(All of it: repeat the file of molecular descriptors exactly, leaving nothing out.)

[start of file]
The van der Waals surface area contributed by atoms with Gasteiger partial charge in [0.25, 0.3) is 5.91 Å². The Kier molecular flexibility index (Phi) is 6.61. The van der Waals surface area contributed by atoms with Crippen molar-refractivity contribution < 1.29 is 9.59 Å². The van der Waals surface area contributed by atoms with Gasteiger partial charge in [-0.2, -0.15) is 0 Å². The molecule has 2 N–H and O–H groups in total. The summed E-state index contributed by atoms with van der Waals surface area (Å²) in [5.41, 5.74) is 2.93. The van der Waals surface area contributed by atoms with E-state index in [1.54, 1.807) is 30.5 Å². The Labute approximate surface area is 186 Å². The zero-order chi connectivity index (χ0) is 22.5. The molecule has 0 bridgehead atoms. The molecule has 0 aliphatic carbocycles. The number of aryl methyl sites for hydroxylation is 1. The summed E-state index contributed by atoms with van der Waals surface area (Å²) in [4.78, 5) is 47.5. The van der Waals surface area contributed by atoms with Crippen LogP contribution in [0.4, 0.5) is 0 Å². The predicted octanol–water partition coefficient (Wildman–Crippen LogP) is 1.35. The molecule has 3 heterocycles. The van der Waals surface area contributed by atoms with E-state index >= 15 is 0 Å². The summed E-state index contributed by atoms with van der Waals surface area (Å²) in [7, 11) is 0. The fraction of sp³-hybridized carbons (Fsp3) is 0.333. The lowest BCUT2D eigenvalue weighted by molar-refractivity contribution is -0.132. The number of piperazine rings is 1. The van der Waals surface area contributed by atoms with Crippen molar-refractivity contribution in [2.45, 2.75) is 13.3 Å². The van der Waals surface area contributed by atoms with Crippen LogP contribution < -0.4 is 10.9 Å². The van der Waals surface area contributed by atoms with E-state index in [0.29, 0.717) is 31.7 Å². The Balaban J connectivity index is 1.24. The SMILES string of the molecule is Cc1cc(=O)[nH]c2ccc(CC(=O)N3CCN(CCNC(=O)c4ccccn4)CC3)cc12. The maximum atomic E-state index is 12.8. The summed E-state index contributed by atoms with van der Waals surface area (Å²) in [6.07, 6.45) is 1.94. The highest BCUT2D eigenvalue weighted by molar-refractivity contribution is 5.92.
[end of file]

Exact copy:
The van der Waals surface area contributed by atoms with Gasteiger partial charge in [0.25, 0.3) is 5.91 Å². The Kier molecular flexibility index (Phi) is 6.61. The van der Waals surface area contributed by atoms with Crippen molar-refractivity contribution < 1.29 is 9.59 Å². The van der Waals surface area contributed by atoms with Gasteiger partial charge in [-0.2, -0.15) is 0 Å². The molecule has 2 N–H and O–H groups in total. The summed E-state index contributed by atoms with van der Waals surface area (Å²) in [5.41, 5.74) is 2.93. The van der Waals surface area contributed by atoms with E-state index in [1.54, 1.807) is 30.5 Å². The Labute approximate surface area is 186 Å². The zero-order chi connectivity index (χ0) is 22.5. The molecule has 0 bridgehead atoms. The molecule has 0 aliphatic carbocycles. The number of aryl methyl sites for hydroxylation is 1. The summed E-state index contributed by atoms with van der Waals surface area (Å²) in [4.78, 5) is 47.5. The van der Waals surface area contributed by atoms with Crippen LogP contribution in [0.4, 0.5) is 0 Å². The predicted octanol–water partition coefficient (Wildman–Crippen LogP) is 1.35. The molecule has 3 heterocycles. The van der Waals surface area contributed by atoms with E-state index >= 15 is 0 Å². The summed E-state index contributed by atoms with van der Waals surface area (Å²) in [7, 11) is 0. The fraction of sp³-hybridized carbons (Fsp3) is 0.333. The lowest BCUT2D eigenvalue weighted by molar-refractivity contribution is -0.132. The number of piperazine rings is 1. The van der Waals surface area contributed by atoms with Crippen molar-refractivity contribution in [2.45, 2.75) is 13.3 Å². The van der Waals surface area contributed by atoms with Crippen LogP contribution < -0.4 is 10.9 Å². The van der Waals surface area contributed by atoms with E-state index in [0.29, 0.717) is 31.7 Å². The Balaban J connectivity index is 1.24. The SMILES string of the molecule is Cc1cc(=O)[nH]c2ccc(CC(=O)N3CCN(CCNC(=O)c4ccccn4)CC3)cc12. The maximum atomic E-state index is 12.8. The summed E-state index contributed by atoms with van der Waals surface area (Å²) in [6.07, 6.45) is 1.94. The highest BCUT2D eigenvalue weighted by molar-refractivity contribution is 5.92.